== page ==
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Lovell says Social Security’s notice to pensioners is callous and ALP Gov’t needs to fill the gap it has created

Harold Lovell, Political Leader of the United Progressive Party (UPP), condemns the Social Security Board and Prime Minister Gaston Browne, the Minister of Finance, for the Scheme’s insensitive notice to pensioners on Friday, September 2, on the matter of their July – and future – payments.

“The manner in which the Board told pensioners that not only will they not be paid for July, but there is no foreseeable date on which they will be paid, is not merely insensitive, but downright callous,” Lovell says.

“These are among our most vulnerable citizens.  Many of our seniors depend solely on their Social Security pensions to eat, buy medication, pay bills, or contribute to their children’s households.  To pull the financial rug from under them in this fashion is unconscionable,” Lovell adds.

Lovell, who is a former Minister of Finance, points out that, even during the toughest years of the World Financial Crisis, the UPP Administration never cut off seniors in this fashion.  In fact, he says, a significant percentage of the funds it borrowed went into shoring up the Social Security Scheme.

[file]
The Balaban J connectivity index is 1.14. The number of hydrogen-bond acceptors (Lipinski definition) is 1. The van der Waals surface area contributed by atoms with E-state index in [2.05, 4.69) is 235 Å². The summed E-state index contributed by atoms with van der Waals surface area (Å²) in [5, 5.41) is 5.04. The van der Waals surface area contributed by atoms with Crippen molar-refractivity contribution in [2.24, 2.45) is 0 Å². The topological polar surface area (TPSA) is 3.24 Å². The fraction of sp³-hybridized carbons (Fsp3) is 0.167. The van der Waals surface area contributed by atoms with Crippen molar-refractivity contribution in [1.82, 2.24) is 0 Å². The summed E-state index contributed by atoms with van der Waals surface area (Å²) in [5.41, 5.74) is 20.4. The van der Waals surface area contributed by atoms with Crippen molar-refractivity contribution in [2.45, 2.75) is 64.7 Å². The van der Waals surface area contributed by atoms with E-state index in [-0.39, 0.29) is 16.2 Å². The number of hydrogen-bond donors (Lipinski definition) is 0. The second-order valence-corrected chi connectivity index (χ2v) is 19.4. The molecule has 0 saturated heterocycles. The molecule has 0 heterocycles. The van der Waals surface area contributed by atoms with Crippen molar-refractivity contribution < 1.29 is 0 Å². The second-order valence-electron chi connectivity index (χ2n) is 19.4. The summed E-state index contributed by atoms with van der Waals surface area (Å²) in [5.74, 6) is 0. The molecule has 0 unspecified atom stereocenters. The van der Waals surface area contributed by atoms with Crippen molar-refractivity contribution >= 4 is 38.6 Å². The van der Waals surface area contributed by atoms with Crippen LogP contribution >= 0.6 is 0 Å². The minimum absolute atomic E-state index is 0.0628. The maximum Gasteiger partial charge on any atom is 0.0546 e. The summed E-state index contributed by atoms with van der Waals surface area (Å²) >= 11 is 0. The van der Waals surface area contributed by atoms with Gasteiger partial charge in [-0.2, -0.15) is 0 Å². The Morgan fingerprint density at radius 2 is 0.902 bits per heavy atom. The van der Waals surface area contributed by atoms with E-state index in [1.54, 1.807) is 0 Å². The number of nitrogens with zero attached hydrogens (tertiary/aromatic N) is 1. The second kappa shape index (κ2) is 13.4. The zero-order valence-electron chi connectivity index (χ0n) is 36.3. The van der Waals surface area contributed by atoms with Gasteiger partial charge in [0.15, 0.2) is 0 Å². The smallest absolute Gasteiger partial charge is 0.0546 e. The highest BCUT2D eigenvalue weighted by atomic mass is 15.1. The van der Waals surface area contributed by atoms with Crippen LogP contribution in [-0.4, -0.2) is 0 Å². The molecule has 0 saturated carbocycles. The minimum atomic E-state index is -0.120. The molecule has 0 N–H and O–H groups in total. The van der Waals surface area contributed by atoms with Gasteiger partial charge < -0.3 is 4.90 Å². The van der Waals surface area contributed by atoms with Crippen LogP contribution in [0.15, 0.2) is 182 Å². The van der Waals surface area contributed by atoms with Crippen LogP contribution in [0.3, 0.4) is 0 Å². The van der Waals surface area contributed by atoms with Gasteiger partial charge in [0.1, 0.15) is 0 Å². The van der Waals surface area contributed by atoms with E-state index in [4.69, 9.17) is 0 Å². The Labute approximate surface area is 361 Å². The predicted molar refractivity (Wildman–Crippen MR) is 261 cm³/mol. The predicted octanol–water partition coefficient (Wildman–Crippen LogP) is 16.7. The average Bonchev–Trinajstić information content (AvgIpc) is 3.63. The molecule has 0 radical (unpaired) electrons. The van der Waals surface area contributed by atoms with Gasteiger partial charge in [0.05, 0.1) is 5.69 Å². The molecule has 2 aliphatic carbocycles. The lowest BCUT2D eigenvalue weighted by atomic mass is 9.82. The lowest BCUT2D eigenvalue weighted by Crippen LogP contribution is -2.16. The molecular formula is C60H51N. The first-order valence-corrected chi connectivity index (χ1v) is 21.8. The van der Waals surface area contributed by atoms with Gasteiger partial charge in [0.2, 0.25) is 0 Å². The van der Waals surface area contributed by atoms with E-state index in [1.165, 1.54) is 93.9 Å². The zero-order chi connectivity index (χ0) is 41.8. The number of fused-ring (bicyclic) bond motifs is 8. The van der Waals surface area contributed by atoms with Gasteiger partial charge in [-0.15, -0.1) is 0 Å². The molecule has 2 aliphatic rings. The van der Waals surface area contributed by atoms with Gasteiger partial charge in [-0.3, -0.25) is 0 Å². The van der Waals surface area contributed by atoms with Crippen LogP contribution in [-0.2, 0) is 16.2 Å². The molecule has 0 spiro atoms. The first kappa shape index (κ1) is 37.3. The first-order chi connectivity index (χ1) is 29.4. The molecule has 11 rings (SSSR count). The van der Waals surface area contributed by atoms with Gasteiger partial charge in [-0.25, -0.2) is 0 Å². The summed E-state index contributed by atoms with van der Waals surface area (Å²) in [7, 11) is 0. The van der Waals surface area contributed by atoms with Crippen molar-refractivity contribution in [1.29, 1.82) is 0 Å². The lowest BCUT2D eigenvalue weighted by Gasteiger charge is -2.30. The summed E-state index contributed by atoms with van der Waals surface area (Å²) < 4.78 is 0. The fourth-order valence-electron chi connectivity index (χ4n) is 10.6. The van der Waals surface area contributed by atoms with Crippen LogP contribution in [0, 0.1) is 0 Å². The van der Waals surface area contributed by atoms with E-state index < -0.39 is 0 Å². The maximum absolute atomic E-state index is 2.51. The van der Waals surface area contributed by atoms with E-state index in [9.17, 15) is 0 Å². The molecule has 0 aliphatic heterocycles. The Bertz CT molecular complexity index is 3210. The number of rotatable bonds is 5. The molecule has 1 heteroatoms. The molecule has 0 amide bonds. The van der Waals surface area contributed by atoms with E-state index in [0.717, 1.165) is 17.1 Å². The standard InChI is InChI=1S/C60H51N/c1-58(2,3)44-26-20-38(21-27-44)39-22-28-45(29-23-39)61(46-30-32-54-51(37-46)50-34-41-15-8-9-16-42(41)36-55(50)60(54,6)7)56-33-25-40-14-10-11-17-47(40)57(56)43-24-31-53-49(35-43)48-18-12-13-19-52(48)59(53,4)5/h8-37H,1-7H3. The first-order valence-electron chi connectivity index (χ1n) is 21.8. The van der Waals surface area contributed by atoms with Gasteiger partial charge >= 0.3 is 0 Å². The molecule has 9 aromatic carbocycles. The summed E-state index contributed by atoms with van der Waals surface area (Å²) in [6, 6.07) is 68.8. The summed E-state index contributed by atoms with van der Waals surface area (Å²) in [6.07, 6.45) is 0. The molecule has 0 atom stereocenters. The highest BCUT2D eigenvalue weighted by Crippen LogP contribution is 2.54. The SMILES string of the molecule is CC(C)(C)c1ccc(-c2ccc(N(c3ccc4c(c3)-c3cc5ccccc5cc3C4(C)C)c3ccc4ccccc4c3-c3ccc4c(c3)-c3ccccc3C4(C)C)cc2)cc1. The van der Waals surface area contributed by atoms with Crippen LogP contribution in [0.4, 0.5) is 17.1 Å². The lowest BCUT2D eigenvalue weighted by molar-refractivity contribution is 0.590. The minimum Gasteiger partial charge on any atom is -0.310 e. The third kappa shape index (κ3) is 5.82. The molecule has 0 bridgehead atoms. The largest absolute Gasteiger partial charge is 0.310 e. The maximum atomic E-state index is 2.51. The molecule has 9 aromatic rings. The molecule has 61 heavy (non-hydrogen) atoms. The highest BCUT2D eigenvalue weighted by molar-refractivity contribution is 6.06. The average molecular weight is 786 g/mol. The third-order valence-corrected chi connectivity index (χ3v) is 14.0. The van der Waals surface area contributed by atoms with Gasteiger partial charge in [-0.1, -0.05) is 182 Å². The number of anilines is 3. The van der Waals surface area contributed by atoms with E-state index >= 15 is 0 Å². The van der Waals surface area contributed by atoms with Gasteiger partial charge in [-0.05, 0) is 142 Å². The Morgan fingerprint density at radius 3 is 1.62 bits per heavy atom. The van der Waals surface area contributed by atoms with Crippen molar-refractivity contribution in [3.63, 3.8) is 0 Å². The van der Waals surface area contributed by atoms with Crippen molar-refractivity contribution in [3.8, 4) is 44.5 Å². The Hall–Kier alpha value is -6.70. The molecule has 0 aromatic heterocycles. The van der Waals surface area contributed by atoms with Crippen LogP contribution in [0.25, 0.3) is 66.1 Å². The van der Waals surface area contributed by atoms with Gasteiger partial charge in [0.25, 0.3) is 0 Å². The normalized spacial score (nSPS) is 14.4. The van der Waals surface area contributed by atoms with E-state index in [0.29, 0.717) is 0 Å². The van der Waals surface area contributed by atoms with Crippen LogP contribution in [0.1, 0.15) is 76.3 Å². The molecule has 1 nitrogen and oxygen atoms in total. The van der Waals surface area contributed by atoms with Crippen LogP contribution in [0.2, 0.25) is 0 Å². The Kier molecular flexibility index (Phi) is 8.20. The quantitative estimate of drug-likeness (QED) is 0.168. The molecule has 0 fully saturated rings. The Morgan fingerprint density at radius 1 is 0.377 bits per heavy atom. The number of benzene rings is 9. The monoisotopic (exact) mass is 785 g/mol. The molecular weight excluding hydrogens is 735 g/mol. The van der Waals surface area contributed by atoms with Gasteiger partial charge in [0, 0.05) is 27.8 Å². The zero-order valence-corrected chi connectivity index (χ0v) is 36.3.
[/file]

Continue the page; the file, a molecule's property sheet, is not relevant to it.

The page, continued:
The Political Leader also reminds PM Browne that it was successive Antigua Labour Party Administrations that systematically plundered Social Security and, ultimately, put the agency in this position.  And its recent efforts to make regular contributions amount to “too little, too late,” Lovell says.

He points, again, to other poor decisions by the Board and the Minister of Finance, including the disposal of real estate at almost giveaway prices and the saddling of the Scheme with so-called assets like the former Air Force Base that yields little to no real cash income.

In the meantime, Lovell calls on Browne to put other measures in place to help Social Security pensioners survive what the Scheme has identified as a slow economic period.  He suggests the expansion of the PDV-CAB Benefit Card programme as one example and an increase in the value of the APUA utility subsidy as another practical way to ease the squeeze.

However, Lovell says these are stopper-gap efforts, and what the situation calls for is an injection of enough funds to tide it over until the economy improves.

At this time, he continues, what is needed is not patience or prayer, as has been proposed by the authorities.  “Faith without works is dead!” Lovell declares.  “The Government needs to actually do something for the pensioners.  This is no time for platitudes or excuses.”

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